When it was announced the Pittsburgh Penguins had traded Jordan Staal, it came as a shock that he would move from a team with Sidney Crosby and Evgeni Malkin to join the Hurricanes. Carolina is the home of his oldest brother Eric Staal, who also happens to be the captain of the Carolina Hurricanes. Uniting brothers, one trade at a time.
Both brothers are talented centres that play very different games in terms of style. How could one team be so lucky as to have two Staal brothers on their team? Two, that have proven themselves in the NHL. The Hurricanes traded for youngest Staal brother, Jared, in 2010. That’s a 75% success rate on confining the Staal brothers to one state.
Jordan is 6’4″, 215 lbs and a master when it comes to working the boards. Sure, his big body helps him, but his phenomenal puck-handling and defensive-offensive skills that earned him a Selke Trophy nomination in 2010 (the award went to Detroit Red Wings Pavel Datsyuk for the third year in a row) deserve credit as well.
A key component to the Pittsburgh Penguins 2009 Stanley Cup Championship, Jordan played 431 games, wracking up 248 points. During the 2009-10 season, after winning the cup, he was a career high plus-19 in his third straight season playing the full 82 games. Consistency in productivity is never a problem for Jordan. This is the same case for brother Eric.
Eric Staal entered the league with the Carolina Hurricanes in 2003-04. Under the wing of Rod Brind’Amour, two time Selke Trophy winner and 2006 Stanley Cup Champion, Eric was in good company. Brind’Amour served as Hurricanes captain for almost 5 seasons before turning the ‘C’ over to Eric. Brind’Amour retired that season with 1,484 NHL games and 1,184 points. A great mentor for a young Eric Staal.
Standing at 6’3″, Eric is a dominant centre in the NHL. His dedication to the game speaks for itself when he has played 7, 80-plus game seasons out of 8. Often overlooked, Eric’s stats speak for themselves. In 657 games played, he has tallied 592 points. That is exactly 0.9 points per game – a fraction away from a career with a point-per-game.
This season, Eric has 18 points in 15 games. Looking at every other season on his track record, he has been able to achieve point-per-game status in every season but his first. The consistency he is able to maintain through his career automatically gives him elite status as a dangerous NHL centre.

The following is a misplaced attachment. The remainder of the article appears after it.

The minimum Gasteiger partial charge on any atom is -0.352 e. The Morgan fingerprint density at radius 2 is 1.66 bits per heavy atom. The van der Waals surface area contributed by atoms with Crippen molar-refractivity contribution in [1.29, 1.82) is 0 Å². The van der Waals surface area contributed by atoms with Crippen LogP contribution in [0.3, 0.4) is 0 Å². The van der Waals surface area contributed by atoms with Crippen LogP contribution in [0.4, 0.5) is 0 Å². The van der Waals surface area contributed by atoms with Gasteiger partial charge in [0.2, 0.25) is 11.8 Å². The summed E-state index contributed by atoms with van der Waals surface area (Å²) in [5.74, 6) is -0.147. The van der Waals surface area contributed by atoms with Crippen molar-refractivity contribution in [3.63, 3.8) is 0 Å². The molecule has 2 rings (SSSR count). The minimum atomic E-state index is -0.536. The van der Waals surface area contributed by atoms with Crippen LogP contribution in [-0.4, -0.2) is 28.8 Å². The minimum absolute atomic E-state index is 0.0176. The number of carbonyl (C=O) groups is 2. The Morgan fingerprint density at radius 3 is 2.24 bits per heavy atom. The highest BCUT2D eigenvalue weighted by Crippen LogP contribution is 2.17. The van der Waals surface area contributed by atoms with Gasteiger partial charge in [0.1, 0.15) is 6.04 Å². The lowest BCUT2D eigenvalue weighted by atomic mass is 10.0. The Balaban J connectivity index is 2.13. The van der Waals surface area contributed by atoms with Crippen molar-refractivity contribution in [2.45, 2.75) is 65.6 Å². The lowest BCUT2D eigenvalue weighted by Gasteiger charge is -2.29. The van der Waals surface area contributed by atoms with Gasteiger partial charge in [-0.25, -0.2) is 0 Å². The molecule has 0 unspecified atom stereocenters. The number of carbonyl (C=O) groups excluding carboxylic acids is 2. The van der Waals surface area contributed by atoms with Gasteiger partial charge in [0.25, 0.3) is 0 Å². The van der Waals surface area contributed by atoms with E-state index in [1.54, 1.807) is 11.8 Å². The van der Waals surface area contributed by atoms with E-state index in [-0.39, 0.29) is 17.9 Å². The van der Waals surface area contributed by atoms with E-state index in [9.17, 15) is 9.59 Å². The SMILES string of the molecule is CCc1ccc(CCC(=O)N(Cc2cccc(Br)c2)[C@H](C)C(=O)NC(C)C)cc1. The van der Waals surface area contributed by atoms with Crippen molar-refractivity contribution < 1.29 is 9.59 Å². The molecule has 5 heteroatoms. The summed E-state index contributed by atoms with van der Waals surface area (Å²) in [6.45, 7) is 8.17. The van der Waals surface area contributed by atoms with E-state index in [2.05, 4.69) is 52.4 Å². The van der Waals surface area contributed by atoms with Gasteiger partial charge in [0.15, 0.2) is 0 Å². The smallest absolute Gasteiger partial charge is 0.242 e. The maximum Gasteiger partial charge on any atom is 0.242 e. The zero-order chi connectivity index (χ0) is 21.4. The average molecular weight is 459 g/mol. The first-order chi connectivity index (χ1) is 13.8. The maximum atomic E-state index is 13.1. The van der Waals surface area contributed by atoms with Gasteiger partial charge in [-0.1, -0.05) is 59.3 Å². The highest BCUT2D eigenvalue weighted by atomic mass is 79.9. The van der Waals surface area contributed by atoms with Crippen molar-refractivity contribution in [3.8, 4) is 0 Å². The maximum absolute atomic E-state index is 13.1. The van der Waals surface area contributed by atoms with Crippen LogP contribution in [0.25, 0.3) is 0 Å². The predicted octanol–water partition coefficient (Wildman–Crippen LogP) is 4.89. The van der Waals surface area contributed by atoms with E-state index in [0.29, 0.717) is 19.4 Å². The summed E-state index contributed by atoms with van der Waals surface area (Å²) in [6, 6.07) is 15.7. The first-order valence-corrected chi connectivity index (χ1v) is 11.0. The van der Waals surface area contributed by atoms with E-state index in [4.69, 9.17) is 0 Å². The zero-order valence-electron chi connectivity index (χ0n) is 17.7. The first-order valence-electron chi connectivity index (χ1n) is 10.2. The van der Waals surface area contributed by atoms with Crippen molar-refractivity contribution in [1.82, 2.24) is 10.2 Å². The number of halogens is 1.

Both natural leaders and examples of dedication to their sport, Jordan and Eric have both been able to win Stanley Cups with their respective teams before playing four seasons in the NHL. That is an impressive feat in and of itself. I mean, just look at the game they set up in Thunder Bay, and tell me you don’t wish you had some of their accuracy.
Imagine a team where Eric Staal is your number-one centre, Jordan Staal is your number-two centre, and Tuomo Ruutu is your third line centre. Seems pretty daunting down the middle. And I won’t forget about off-season acquisition Alexander Semin who signed a one year deal. That, accompanied with the Calder Trophy winner of 2012, Jeff Skinner. The team is sitting in third place in the Eastern Conference. Starting off shaky, the Hurricanes are starting to pull ahead and beginning to live up to pre-season expectations.
Learning from the best – in Eric’s case Rod Brind’Amour, for Jordan’s, Sidney Crosby – the Staal’s have been able to reach a compete level that rivals the rest of the centres in the league. To be able to play a full season or almost a full season consistently shows the dedication and work put in that rubs off on the guys around them. As somewhat of a sleeper pick on fantasy teams, let me tell you that Eric is a dominant performer and will help your fantasy team rise to greatness. Or, help you not finish last. With 13 career hat tricks, his value is unparalleled. In other words, if you drafted 6th, you better have drafted him on your team.
Two elite players, who happen to be brothers, have joined forces in Carolina to bring another championship to Raleigh. The Hurricanes have something here that most teams can’t say they have: two proven, consistent producing centres.